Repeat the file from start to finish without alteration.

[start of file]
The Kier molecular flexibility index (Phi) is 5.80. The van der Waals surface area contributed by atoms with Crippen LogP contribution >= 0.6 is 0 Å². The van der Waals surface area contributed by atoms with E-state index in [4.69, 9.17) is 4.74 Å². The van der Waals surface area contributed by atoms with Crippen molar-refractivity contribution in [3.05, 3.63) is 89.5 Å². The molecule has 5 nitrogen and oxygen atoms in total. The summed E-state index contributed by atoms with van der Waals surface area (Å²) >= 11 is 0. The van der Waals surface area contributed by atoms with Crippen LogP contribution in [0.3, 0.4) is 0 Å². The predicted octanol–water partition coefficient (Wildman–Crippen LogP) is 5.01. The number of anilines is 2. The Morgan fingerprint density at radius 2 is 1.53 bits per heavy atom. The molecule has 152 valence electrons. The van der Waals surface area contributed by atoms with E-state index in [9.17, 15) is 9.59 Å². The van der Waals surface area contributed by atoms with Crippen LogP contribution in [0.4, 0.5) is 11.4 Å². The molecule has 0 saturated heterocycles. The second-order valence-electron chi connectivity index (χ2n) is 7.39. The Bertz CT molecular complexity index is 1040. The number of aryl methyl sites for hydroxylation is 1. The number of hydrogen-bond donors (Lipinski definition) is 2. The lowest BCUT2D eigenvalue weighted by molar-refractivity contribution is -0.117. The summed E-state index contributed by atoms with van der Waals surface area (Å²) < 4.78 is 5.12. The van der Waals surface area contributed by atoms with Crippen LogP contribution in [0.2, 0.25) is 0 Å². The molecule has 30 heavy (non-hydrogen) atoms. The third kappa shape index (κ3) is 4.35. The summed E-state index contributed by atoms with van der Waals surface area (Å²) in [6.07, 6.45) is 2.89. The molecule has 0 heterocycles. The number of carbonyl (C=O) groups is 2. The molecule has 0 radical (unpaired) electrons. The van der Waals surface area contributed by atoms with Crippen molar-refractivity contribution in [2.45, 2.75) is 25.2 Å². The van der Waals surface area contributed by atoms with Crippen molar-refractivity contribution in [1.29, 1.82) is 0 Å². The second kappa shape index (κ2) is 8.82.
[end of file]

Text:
The Kier molecular flexibility index (Phi) is 5.80. The van der Waals surface area contributed by atoms with Crippen LogP contribution >= 0.6 is 0 Å². The van der Waals surface area contributed by atoms with E-state index in [4.69, 9.17) is 4.74 Å². The van der Waals surface area contributed by atoms with Crippen molar-refractivity contribution in [3.05, 3.63) is 89.5 Å². The molecule has 5 nitrogen and oxygen atoms in total. The summed E-state index contributed by atoms with van der Waals surface area (Å²) >= 11 is 0. The van der Waals surface area contributed by atoms with Crippen LogP contribution in [0.3, 0.4) is 0 Å². The predicted octanol–water partition coefficient (Wildman–Crippen LogP) is 5.01. The number of anilines is 2. The Morgan fingerprint density at radius 2 is 1.53 bits per heavy atom. The molecule has 152 valence electrons. The van der Waals surface area contributed by atoms with E-state index in [9.17, 15) is 9.59 Å². The van der Waals surface area contributed by atoms with Crippen LogP contribution in [0.4, 0.5) is 11.4 Å². The molecule has 0 saturated heterocycles. The second-order valence-electron chi connectivity index (χ2n) is 7.39. The Bertz CT molecular complexity index is 1040. The number of aryl methyl sites for hydroxylation is 1. The number of hydrogen-bond donors (Lipinski definition) is 2. The lowest BCUT2D eigenvalue weighted by molar-refractivity contribution is -0.117. The summed E-state index contributed by atoms with van der Waals surface area (Å²) < 4.78 is 5.12. The van der Waals surface area contributed by atoms with Crippen LogP contribution in [0.2, 0.25) is 0 Å². The molecule has 30 heavy (non-hydrogen) atoms. The third kappa shape index (κ3) is 4.35. The summed E-state index contributed by atoms with van der Waals surface area (Å²) in [6.07, 6.45) is 2.89. The molecule has 0 heterocycles. The number of carbonyl (C=O) groups is 2. The molecule has 0 radical (unpaired) electrons. The van der Waals surface area contributed by atoms with Crippen molar-refractivity contribution in [2.45, 2.75) is 25.2 Å². The van der Waals surface area contributed by atoms with Crippen molar-refractivity contribution in [1.29, 1.82) is 0 Å². The second kappa shape index (κ2) is 8.82.